The Centre is likely to bring out a set of guidelines for governing the direct selling business, which had come under cloud following the chit fund scam in West Bengal.
Direct business sector, which started some 23 years ago in India, has grown much in size since then. There are about seven crore people associated with it, according to estimates of Direct Selling Distributors Welfare Association (DSDWA). However, those associated with this business want Acts governing this modern business to be reviewed. At present, it is being governed by the Acts of 1872, 1930 and 1978, which were framed in the era of closed Indian economy.
The association had been writing to the government demanding that the direct selling business be given specific and appropriate laws. It also wanted a regulatory authority to govern the business and modification of the existing Acts to suit the modern requirements of the business. Some of the companies which are into direct selling business are Eureka Forbes, Tupperware, Oriflame, Amway, Hindustan Unilever, Modicare.
According to a source, the Ministry for Consumer Affairs, Food and Public Distribution is working on preparing a set of guidelines for governing the industry. It is in the final stages and is likely to be released very soon.
At present, the size of direct selling industry in India is Rs 75 billion. According to a latest report of KPMG, in association with trade body Ficci, this sector has the potential to reach a size of Rs 645 billion by 2025. The report suggests creating an enabling environment for the industry and mitigating some of the challenges it faces at present.
Surendra Vats, president of the Direct Selling Distributors Welfare Association (DSDWA), said: “It is a welcome step from the government. This hopefully will lead to closure of companies which are cheating people and encourage those companies which are genuinely into direct selling business.” There is a need to differentiate between genuine direct selling companies and those unscrupulous elements who are misusing it, as happened in West Bengal.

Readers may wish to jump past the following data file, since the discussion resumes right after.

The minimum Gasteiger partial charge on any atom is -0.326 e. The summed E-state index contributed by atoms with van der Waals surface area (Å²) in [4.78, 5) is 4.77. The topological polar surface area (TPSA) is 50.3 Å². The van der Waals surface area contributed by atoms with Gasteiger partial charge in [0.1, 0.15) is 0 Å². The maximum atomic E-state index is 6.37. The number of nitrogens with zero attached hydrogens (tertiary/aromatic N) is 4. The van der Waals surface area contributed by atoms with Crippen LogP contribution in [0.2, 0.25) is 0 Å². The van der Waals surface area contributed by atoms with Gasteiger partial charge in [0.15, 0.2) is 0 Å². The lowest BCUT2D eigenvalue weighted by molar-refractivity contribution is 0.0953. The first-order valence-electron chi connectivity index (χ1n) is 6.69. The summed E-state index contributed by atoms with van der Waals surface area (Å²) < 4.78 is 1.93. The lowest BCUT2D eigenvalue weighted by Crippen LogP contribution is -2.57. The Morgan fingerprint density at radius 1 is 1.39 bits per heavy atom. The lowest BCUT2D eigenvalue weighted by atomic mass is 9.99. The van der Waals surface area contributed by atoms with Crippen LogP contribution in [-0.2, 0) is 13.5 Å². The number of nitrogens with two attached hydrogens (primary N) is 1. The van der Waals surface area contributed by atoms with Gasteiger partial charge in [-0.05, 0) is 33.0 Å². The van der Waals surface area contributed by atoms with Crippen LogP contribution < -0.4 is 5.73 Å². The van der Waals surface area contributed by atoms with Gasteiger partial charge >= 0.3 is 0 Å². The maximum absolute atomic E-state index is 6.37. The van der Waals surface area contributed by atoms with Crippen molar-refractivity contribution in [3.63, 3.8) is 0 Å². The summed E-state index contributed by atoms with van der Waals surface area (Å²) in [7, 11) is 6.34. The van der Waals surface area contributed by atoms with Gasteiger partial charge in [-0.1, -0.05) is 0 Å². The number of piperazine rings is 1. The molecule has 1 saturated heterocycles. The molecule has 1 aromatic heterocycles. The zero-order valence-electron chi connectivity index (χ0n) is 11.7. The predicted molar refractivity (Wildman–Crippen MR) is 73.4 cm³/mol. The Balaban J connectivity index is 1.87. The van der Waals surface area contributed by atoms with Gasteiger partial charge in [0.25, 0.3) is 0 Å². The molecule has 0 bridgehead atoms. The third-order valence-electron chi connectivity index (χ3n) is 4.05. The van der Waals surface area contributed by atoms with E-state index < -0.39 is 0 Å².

In West Bengal, the Sarada Group had used the direct selling network to expand its chit fund business. It was only circulating the money and did not have any product, whereas genuine direct sellers sell their products without middlemen.
The Ficci-KPMG report talked about the regulatory challenges and pointed out that there is no systematic and standard policy on direct selling which is based on constitutional structure. “In addition to this, there are other regulatory issues including a lack of definition and separate provisions for the industry, which can adversely affect the industry,” it said.
“To provide a conducive and sustainable operating environment in India for the companies operating in direct selling industry, a series of reforms is required ranging from immediate short term reforms like framing state level rules and standard operating procedures for law enforcement agencies to long term measures including enacting a specific governing legislation for the sector or making amendments in the existing Acts and policies,” the KPMG report said.